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Archbishop Mataca's legacy

Article Supplied By The Roman Catholic Archdiocese Of Suva
Thursday, July 10, 2014

Archbishop Petero Mataca

April 28, 1933 - June 30, 2014

BORN in Cawaci, Ovalau, on April 28, 1933, Petero Mataca was ordained a Roman Catholic Priest on December 20, 1959.

He became the first iTaukei bishop when he was ordained Bishop of the Diocese of Suva on December 3, 1974, and later became the first iTaukei archbishop on April 10, 1976. Archbishop Emeritus Mataca passed away in Suva on June 30, 2014, after a long battle with cancer.

Mataca, as a priest and bishop of the Second Vatican Council era, committed himself to implementing the Council's vision of Church.

In his 1975 Pastoral Plan, he envisioned a local church that was self-ministering, self-supporting, and self-propagating.

The church would be self-ministering, he had said, when the local people provided for all the essential services needed for the life of the church.

Mataca stressed that the immediate challenge for the church in Fiji at the time, was to increase the number of local priests, religious brothers and sisters, and foster the active participation of the laity.

The church would be self-propagating when the local people were actively involved in its mission, rather than being dependent on foreign missionaries.

Finally, the church would be self-supporting when she could sustain herself in terms of finances and human resources.

Calling on the laity to actively participate in the church's mission, Mataca proposed that to establish the local Church, Fijian Catholics must be made aware that they are the local church.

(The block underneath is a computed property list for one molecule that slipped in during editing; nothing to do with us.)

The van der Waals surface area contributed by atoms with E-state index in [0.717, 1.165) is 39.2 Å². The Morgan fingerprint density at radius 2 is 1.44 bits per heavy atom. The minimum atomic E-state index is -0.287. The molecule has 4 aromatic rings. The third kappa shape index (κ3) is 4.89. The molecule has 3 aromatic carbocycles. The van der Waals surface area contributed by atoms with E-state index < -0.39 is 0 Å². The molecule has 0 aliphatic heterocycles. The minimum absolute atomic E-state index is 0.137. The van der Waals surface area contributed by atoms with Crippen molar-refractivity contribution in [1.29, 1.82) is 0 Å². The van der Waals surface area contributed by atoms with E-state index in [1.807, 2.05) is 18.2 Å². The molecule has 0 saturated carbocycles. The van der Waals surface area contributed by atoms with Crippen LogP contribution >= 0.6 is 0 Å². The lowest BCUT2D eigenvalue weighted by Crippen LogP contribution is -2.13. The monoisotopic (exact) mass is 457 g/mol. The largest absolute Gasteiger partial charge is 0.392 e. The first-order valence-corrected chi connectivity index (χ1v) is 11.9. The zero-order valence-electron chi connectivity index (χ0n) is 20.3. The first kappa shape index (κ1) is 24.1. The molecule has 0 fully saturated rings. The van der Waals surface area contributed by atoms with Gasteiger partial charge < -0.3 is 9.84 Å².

Mataca continued the renewal of the church in various ways such as by conducting a survey on "Catholic Family Life in Fiji and Rotuma (April and October 1987). In 1988-1989, the Church held regional assemblies in the West, North, and Central-Eastern divisions to begin preliminary preparations for its first synod in 1990.

Social Context

Mataca also ministered during a time of political instability in Fiji where political crises posed new challenges to the Catholic Church's mission.

A strong advocate for social justice and peoples' development, he recognised the social, cultural and political contexts were the loci of the church's mission.

The Columban Fathers were instrumental in the Catholic Church's theological reflection and responses to socio-political issues. As a result, a body of writing began to emerge in the 1970-1980s that reflected on the Church's mission in its social, cultural, and political contexts.

The two 1987 military coups also provided a new context and challenge for the Fijian Catholic Church. Mataca responded to the 1987 coups through his pastoral letters, media statements, and submission to the Constitution Review Committee. Mataca condemned the coup as illegal and an attack on constitutional democracy.

In the Catholic Church's submission to the Constitutional Review Committee on July 24, 1987, Mataca pointed out that "the political system has tended to emphasise and highlight racial differences and perhaps create unproductive racial division civil and third, to see, judge, and act in light of the church's scripture and teachings". "See, Judge, Act" method has been a consistent approach used by Catholic Social Teaching for responding to social issues.